It’s been nearly 10 years since the Sept. 11 attacks and the two questions that keep popping up in my head are: What has changed? And what have we learned?
My immediate answers are everything and nothing. But those are just gut-level reactions to fairly daunting questions that require a little more thought.
Nine years ago, we dedicated an entire issue of The Legal Intelligencer to remembering that tragic day. We decided to do the same thing for the 10th anniversary, focusing almost our entire issue on what members of the legal community experienced that day. We’re adding to it by posting even more remembrances online at www.thelegalintelligencer.com.
Reading through all the stories, I was struck by the notion that my earlier questions didn’t really matter. Because in story after story, in the wake of what was then considered an unimaginable tragedy, there is very little mention of answering big questions.
In story after story, work is abandoned, petty problems cast aside, and the overwhelming thoughts and emotions are centered on loved ones and the victims of the attacks.
The thought that struck me after reading all the stories is that, in the end, the only thing that matters are people and those we love. Everything else is just side issues and window dressing.
The stories are not filled with debates about politics or ideology or work assignments. They are not filled with proclamations of political party affiliation. There is sadness, anger, concern and a desire to connect, if not with loved ones, then fellow Americans. The first thing many people in the stories did was try to call a loved one to let them know they were OK.
When all hell was breaking loose, when there was a sense of almost apocalyptic doom hanging in the air, what we cared about was each other.
Flash forward 10 years, and what’s happened since? Two wars, two recessions, including the Great Recession, Hurricane Katrina, a diminished and increasingly venomous political system, and deeper political and social divisions. And then, finally, this past spring, the death of Sept. 11′s architect, Osama bin Laden, whose demise was probably best summed up with a subtlety that a guy like me could appreciate by The Philadelphia Daily News’ headline: “We Got the Bastard.”
You think about all the turmoil we’ve seen since Sept. 11, and it makes you wonder if we have learned anything. It’s easy to believe that everything has changed, and that our nation, and our society, has become more polarized, more fractured.
But then again, history’s worst atrocities have been committed by societies where everyone agreed and there was no dissension. The people who attacked us on Sept. 11, while having no real clue how to govern or run a country, clearly have a very narrow vision of what the world should be and think anyone who differs from that view should die. It’s enough to make you wonder if perhaps all the discord in our country is weirdly a sign of our strength, that even after all we’ve been through the last 10 years, we can hammer away at each other and yet our country is still standing.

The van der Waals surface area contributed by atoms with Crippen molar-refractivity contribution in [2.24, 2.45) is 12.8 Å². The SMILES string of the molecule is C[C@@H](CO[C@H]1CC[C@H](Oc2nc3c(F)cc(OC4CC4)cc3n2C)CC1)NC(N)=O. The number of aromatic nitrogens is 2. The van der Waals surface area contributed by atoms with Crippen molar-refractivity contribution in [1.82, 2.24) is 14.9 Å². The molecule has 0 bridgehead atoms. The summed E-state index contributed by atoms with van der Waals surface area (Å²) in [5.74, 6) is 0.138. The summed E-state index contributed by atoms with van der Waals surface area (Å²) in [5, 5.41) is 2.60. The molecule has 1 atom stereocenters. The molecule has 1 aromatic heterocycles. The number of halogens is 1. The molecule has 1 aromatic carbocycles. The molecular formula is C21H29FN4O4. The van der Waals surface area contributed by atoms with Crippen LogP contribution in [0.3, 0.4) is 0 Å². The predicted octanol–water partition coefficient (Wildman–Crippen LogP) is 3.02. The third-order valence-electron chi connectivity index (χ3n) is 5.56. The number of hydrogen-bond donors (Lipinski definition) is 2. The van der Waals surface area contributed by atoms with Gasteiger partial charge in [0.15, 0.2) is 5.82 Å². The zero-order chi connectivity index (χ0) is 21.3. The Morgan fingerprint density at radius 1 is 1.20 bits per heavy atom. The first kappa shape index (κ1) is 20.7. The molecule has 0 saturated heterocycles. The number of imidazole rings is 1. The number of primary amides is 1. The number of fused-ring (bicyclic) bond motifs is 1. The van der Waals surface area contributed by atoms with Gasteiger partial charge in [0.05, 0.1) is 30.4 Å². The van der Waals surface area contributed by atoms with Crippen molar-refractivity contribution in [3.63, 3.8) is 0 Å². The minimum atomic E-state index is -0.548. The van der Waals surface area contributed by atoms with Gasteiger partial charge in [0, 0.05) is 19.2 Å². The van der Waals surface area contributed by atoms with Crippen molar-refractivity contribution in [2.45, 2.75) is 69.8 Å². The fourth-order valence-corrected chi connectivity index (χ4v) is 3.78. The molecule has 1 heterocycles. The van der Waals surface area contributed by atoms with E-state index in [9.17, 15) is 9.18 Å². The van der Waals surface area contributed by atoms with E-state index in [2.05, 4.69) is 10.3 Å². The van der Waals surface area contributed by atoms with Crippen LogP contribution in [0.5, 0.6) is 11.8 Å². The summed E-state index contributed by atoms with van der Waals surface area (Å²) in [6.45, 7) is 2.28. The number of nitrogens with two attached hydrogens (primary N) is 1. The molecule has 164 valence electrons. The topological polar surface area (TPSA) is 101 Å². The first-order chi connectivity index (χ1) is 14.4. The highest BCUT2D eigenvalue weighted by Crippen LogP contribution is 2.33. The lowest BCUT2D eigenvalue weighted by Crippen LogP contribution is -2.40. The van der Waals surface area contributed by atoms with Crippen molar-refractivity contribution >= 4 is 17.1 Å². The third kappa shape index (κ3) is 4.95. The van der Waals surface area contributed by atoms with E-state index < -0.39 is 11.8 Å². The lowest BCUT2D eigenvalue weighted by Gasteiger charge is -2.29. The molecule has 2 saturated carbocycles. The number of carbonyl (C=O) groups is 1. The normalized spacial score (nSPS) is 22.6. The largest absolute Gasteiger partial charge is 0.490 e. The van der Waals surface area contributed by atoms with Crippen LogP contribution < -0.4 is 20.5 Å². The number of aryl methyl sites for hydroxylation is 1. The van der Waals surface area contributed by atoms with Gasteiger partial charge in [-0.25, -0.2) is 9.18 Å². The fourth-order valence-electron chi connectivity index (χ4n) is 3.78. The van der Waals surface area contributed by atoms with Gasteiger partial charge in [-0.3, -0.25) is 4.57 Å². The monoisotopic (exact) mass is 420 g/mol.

Words and phrases like “Gitmo” and “Patriot Act” and “electronic eavesdropping” and “waterboarding” are hot-button ones sure to start arguments. Over the course of the last 10 years, those phrases and their attendant issues have been exposed, debated, restricted, condoned, condemned, survived. Talk of building a mosque and Islamic center near Ground Zero brought out passionate responses on both sides.
In all instances, eventually, we did what Americans have always done. We aired our dirty laundry in public, we said what we thought and said it loudly, and we fought it out in the press, in Congress, in the courts.
Don’t get me wrong. I find the increasing polarization and ugliness of our political discourse depressing. I find it sad that we can’t summon the unity we all felt in the early days after the Sept. 11 attacks. But our way of life has carried on. We’ve been knocked down, bloodied, kicked and left for dead as a nation a few times since Sept. 11. We’ve gotten up every time. Maybe on wobbly legs, but we, as a country, have gotten up.
Many terrorism and security experts believe we will get hit again. It’s a sobering thought I’d rather not consider. If and when it does happen, I have no doubt that we will be united once again. America sometimes resembles a pugnacious family, where the siblings routinely kick the crap out of each other, but woe to the outsider who tries to take on any family member — they get the whole family gunning for them.
What got us through that awful day 10 years ago is not entirely different from what has gotten us through the subsequent years: our sense of community.
Despite suffering the worst attack on American soil 10 years ago, the United States is still here. You’re still here, too. Our country matters, as you do as well. As the 10th anniversary of Sept. 11 rolls around, try to ask yourself not the questions I posed earlier, but these instead: What did you think about that day? What did you care about?
Once you’ve answered those questions, take a good look at the people around you. If something bad happens, they’re probably going to have your back. Think about that.
Because in the end, if the walls start coming down around you, nothing is going to matter other than getting out. And nobody is getting out without the help of each other. •